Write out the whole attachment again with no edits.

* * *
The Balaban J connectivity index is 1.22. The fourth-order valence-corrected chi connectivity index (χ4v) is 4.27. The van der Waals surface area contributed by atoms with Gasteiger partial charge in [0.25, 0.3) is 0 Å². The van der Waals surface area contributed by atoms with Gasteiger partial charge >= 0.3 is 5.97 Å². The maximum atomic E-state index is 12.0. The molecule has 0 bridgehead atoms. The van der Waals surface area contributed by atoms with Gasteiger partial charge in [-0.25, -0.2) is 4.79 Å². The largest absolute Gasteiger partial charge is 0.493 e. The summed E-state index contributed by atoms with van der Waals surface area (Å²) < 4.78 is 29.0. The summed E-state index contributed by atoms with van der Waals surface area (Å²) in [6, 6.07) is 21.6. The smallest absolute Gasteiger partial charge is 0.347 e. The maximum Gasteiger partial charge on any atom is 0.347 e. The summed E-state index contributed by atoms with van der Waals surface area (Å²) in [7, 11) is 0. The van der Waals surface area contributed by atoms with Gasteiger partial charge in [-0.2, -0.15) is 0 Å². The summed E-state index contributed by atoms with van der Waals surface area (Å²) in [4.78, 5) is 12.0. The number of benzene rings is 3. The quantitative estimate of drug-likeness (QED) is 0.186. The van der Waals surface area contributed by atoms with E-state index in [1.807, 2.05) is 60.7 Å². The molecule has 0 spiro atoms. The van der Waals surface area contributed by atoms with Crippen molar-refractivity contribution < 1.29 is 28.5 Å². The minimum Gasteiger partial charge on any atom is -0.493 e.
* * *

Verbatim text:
The Balaban J connectivity index is 1.22. The fourth-order valence-corrected chi connectivity index (χ4v) is 4.27. The van der Waals surface area contributed by atoms with Gasteiger partial charge in [0.25, 0.3) is 0 Å². The van der Waals surface area contributed by atoms with Gasteiger partial charge >= 0.3 is 5.97 Å². The maximum atomic E-state index is 12.0. The molecule has 0 bridgehead atoms. The van der Waals surface area contributed by atoms with Gasteiger partial charge in [-0.25, -0.2) is 4.79 Å². The largest absolute Gasteiger partial charge is 0.493 e. The summed E-state index contributed by atoms with van der Waals surface area (Å²) < 4.78 is 29.0. The summed E-state index contributed by atoms with van der Waals surface area (Å²) in [6, 6.07) is 21.6. The smallest absolute Gasteiger partial charge is 0.347 e. The maximum Gasteiger partial charge on any atom is 0.347 e. The summed E-state index contributed by atoms with van der Waals surface area (Å²) in [7, 11) is 0. The van der Waals surface area contributed by atoms with Gasteiger partial charge in [-0.2, -0.15) is 0 Å². The summed E-state index contributed by atoms with van der Waals surface area (Å²) in [4.78, 5) is 12.0. The number of benzene rings is 3. The quantitative estimate of drug-likeness (QED) is 0.186. The van der Waals surface area contributed by atoms with E-state index in [1.807, 2.05) is 60.7 Å². The molecule has 0 spiro atoms. The van der Waals surface area contributed by atoms with Crippen molar-refractivity contribution < 1.29 is 28.5 Å². The minimum Gasteiger partial charge on any atom is -0.493 e.